Given the current recommendation to stay home and practice social distancing, we at the Chicago International Film Festival are looking at past selections from each year of the Festival that you can stream now from home. Stream our past selections as we look forward to the 56th Chicago International Film Festival this October 14-25, 2020. Find the full 56 Films for 56 Years selections here.
For today’s #56Films entry, we present Mike Leigh’s award-winning drama Secrets & Lies from the 32nd Chicago International Film Festival with a thoughtful introduction by film critic Nick Davis.
Director: Mike Leigh
32nd Chicago International Film Festival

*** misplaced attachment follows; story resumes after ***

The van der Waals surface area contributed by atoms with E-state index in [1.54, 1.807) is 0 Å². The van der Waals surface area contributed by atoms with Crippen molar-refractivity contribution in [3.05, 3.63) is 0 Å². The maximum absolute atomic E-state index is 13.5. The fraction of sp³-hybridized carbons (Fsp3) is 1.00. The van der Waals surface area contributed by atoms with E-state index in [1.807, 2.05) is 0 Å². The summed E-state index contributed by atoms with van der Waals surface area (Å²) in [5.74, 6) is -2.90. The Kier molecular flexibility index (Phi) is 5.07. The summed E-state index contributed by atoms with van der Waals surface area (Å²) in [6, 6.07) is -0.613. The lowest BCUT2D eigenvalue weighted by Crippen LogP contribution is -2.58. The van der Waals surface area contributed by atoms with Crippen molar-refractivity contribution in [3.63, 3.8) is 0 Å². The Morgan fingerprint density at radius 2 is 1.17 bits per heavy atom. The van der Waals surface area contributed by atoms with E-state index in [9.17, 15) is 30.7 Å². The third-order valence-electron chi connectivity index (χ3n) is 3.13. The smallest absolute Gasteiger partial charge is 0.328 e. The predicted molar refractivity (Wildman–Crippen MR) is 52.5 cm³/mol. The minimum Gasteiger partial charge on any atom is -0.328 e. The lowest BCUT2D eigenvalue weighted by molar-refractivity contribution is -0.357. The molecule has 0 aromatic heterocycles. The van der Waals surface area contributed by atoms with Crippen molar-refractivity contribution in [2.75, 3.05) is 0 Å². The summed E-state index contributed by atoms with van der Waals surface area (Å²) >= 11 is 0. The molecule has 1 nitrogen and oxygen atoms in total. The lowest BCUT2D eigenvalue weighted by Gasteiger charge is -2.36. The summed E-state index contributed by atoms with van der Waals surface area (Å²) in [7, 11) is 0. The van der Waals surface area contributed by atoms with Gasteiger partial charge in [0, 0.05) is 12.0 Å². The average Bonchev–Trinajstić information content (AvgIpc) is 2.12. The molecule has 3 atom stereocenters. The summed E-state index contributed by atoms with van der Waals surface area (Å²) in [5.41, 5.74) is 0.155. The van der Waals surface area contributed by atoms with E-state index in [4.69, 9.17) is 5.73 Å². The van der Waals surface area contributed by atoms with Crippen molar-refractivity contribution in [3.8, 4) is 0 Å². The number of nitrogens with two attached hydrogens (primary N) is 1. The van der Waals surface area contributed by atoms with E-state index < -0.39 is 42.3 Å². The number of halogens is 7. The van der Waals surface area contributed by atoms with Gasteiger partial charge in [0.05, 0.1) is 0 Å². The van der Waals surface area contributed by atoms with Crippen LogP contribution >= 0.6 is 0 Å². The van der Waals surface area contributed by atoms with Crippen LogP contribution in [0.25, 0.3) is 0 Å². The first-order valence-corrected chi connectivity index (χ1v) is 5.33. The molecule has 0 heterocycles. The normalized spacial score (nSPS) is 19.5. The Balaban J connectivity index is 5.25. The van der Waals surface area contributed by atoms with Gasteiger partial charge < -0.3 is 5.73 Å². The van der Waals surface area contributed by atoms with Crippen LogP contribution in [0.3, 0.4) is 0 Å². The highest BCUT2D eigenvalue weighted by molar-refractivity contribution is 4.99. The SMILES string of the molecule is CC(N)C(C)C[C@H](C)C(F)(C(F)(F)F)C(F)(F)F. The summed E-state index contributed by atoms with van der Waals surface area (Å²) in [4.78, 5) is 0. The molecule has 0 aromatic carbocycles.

A critical darling for two preceding decades, Mike Leigh stepped closer to household-name status with this award-winning drama. As the title portends, the film confronts how we can be helplessly in the dark about the most intimate facts of our lives, but also the ways we sometimes deceive ourselves and others, or deny self-recognitions that stare us in the face. The fragile but growing rapport between Marianne Jean-Baptiste’s Hortense and Brenda Blethyn’s Cynthia, as a newly orphaned black woman and the white birth mother who gave her up for adoption, was often promoted as the film’s centerpiece, and both actresses earned Oscar nominations. Given Leigh’s distinctive production processes, neither woman knew who had been cast as her partner in this plotline, or the complex racial dynamics of their relation; thus, in the scene where they make first contact, you’re watching a ground-shifting epiphany unfold in real time, for the characters and the performers. That said, the film distributes nearly equal attention to Timothy Spall’s frustrated family man, Claire Rushbrook’s seething daughter, and Phyllis Logan’s wounded survivor of multiple miscarriages. Secrets & Lies is easily worth repeated looks to see how Leigh and his cast weave these threads together, and to appreciate the movie’s keen visual eye and dexterous pacing and cutting. Leigh’s movie won the top prize at a banner year for the Cannes Film Festival, where modern masterpieces like Fargo and Breaking the Waves were also in competition, and became a gratifying hit with Chicago International Film Festival patrons and commercial audiences alike. — Nick Davis, Film Critic